Mediation as a Prerequisite to Litigation
Travelers Casualty and Surety Co. v. Silo City Phase I, LLC., 2022 U.S. Dist. LEXIS 232107 (W.D.N.Y. December 27, 2022)(McCarthy, M.J.), addresses stepped dispute resolution. The parties’ construction contract provided that claims arising out of the Contract “shall be subject to mediation as a condition precedent to bringing dispute resolution.” Travelers here seeks exoneration on the surety bond which it issued in connection with that contract. Silo moved to dismiss, arguing that Travelers had an obligation under the quoted language to mediate before starting suit and that it had failed to do so. The court rejects the argument. Opining that “resolution” means “to make a formal decision,” quoting Black’s Law Dictionary, the court holds that “the mere commencement of litigation does not formally decide anything.” It distinguishes authorities under which ADR is required “as a condition of commencing any action. . . “ (Emphasis added). Accordingly, the Magistrate Judge recommends that the motion to dismiss be denied. The court defers deciding whether to stay the case pending mediation, as “the relief has not been formally requested.” Presumably, were such a motion to be made, it would be granted.
Separate Arbitration Agreement
Meeks v. Experian Information Services, Inc., 2022 U.S. App. LEXIS 35650 (9th Cir. December 27, 2022), shows the challenges raised when the arbitration provision defines terms differently than does the contract which contains it. When Plaintiffs signed up for credit-monitoring, they executed an agreement with Experian Consumer Services (ECS) which contained an arbitration provision. While the arbitration provision defined ECS to encompass its “affiliates,” the larger agreement did not do so. In this action against Experian Information Services (Experian), a sister company of ECS, Experian moved to compel arbitration. The District Court denied the motion, holding that the arbitration agreement did not stand alone, and, therefore, that the controlling definition should be that in the larger agreement – the one which did not include “affiliates.” In a 2-1 decision, the Court of Appeals reverses. The majority, consisting of Circuit Judge Bennett and District Judge Dorsey, sitting by designation, holds that “arbitration provisions [are] separately enforceable from those larger agreements.” Therefore, the relevant definition is that contained in the arbitration provision, i.e., the one which includes “affiliates” like EIS.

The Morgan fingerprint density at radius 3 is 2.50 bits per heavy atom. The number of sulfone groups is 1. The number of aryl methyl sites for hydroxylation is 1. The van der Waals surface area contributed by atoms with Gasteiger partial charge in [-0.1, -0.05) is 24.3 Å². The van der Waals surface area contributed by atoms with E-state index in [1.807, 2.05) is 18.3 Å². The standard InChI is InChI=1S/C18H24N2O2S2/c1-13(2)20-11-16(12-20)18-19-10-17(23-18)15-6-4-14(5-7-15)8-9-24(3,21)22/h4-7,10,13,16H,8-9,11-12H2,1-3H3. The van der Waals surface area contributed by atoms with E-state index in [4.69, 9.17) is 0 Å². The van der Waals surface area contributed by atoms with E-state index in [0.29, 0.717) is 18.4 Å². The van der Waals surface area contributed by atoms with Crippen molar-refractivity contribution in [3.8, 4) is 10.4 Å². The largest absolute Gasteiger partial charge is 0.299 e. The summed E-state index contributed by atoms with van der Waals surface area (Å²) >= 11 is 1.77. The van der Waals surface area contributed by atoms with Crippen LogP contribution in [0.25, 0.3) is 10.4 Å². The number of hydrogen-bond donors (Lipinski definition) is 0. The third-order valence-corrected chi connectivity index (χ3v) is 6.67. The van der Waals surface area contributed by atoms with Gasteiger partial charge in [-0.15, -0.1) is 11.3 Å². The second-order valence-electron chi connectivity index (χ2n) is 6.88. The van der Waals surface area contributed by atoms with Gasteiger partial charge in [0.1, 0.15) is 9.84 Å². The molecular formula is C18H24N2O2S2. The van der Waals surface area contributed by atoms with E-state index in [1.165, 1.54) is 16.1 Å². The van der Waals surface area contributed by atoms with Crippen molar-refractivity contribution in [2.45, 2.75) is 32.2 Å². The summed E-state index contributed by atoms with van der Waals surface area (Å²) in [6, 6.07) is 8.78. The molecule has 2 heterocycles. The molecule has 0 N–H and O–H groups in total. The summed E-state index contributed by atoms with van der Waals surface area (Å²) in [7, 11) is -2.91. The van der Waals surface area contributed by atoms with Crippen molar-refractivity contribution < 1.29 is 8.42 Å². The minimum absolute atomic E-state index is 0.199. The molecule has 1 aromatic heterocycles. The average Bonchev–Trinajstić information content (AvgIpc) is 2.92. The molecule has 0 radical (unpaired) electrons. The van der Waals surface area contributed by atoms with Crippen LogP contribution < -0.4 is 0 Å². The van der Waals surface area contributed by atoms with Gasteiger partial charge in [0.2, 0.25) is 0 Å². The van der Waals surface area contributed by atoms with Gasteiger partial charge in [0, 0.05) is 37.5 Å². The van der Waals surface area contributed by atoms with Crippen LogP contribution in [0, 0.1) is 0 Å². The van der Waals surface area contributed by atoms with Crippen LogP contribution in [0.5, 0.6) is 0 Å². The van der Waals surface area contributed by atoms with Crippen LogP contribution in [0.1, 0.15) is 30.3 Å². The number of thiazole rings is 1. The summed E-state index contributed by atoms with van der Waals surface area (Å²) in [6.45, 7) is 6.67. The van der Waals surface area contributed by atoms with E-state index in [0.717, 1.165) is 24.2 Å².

While the case is driven by the language of the agreement, the lesson to drafters is clear; unless you intentionally want to limit those who can enforce an arbitration provision, make sure that all the definitions within the agreement track each other.
The case also raises a pet peeve of mine. It is a “memorandum” decision, which the court states is “not precedent except as provided by 9th Cir. R. 36-3.” Why? I recognize the optics issues raised where a visiting judge or one sitting by designation completes the majority in a 2-1 decision. However, both Rule 32.1 of the Federal Rules of Appellate Procedure and the Ninth Circuit rule itself allow the citing of the opinion. If the Circuit has enough confidence in its decision to allow it to determine the rights of Ms. Meeks and Experian, it should be willing to stand by it as precedent in later cases. That is one of the underpinnings of a common law system.
Today’s “Highlights” finishes another trip around the sun. Thank you for following me this year. It’s been an interesting one, as SCOTUS has been particularly active in resolving major issues of jurisdiction and discovery related to arbitration. With the lower court’s further development of the exceptions under Section 1 of the FAA and the Supreme Court’s upcoming look at stays during appeal, 2023 promises to hold new surprises. I’ve enjoyed following the idiosyncrasies of arbitration law in 2022; I hope the result has been interesting and useful. As always, if you have any suggestions for improvements, please email me.
All the best for a safe; prosperous; and, above all, fulfilling 2023.
David A. Reif, FCIArb